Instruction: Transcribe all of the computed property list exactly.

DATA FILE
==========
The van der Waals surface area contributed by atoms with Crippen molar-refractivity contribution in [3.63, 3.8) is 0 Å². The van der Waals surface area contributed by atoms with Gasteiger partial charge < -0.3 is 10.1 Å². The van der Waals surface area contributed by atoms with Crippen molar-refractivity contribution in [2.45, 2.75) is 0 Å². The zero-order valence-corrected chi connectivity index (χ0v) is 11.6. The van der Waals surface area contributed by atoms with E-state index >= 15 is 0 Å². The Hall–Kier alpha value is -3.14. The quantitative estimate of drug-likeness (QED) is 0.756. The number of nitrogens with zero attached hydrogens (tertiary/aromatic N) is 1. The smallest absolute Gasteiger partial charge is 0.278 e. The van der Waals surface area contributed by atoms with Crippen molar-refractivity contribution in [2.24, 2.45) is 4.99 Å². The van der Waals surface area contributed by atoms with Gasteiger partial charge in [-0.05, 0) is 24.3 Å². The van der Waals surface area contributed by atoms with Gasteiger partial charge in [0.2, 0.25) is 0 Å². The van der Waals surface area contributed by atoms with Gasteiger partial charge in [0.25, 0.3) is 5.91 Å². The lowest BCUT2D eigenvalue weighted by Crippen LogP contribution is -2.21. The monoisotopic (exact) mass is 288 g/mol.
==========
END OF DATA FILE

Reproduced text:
The van der Waals surface area contributed by atoms with Crippen molar-refractivity contribution in [3.63, 3.8) is 0 Å². The van der Waals surface area contributed by atoms with Gasteiger partial charge < -0.3 is 10.1 Å². The van der Waals surface area contributed by atoms with Crippen molar-refractivity contribution in [2.45, 2.75) is 0 Å². The zero-order valence-corrected chi connectivity index (χ0v) is 11.6. The van der Waals surface area contributed by atoms with E-state index >= 15 is 0 Å². The Hall–Kier alpha value is -3.14. The quantitative estimate of drug-likeness (QED) is 0.756. The number of nitrogens with zero attached hydrogens (tertiary/aromatic N) is 1. The smallest absolute Gasteiger partial charge is 0.278 e. The van der Waals surface area contributed by atoms with Crippen molar-refractivity contribution in [2.24, 2.45) is 4.99 Å². The van der Waals surface area contributed by atoms with Gasteiger partial charge in [-0.05, 0) is 24.3 Å². The van der Waals surface area contributed by atoms with Gasteiger partial charge in [0.2, 0.25) is 0 Å². The van der Waals surface area contributed by atoms with Gasteiger partial charge in [0.25, 0.3) is 5.91 Å². The lowest BCUT2D eigenvalue weighted by Crippen LogP contribution is -2.21. The monoisotopic (exact) mass is 288 g/mol.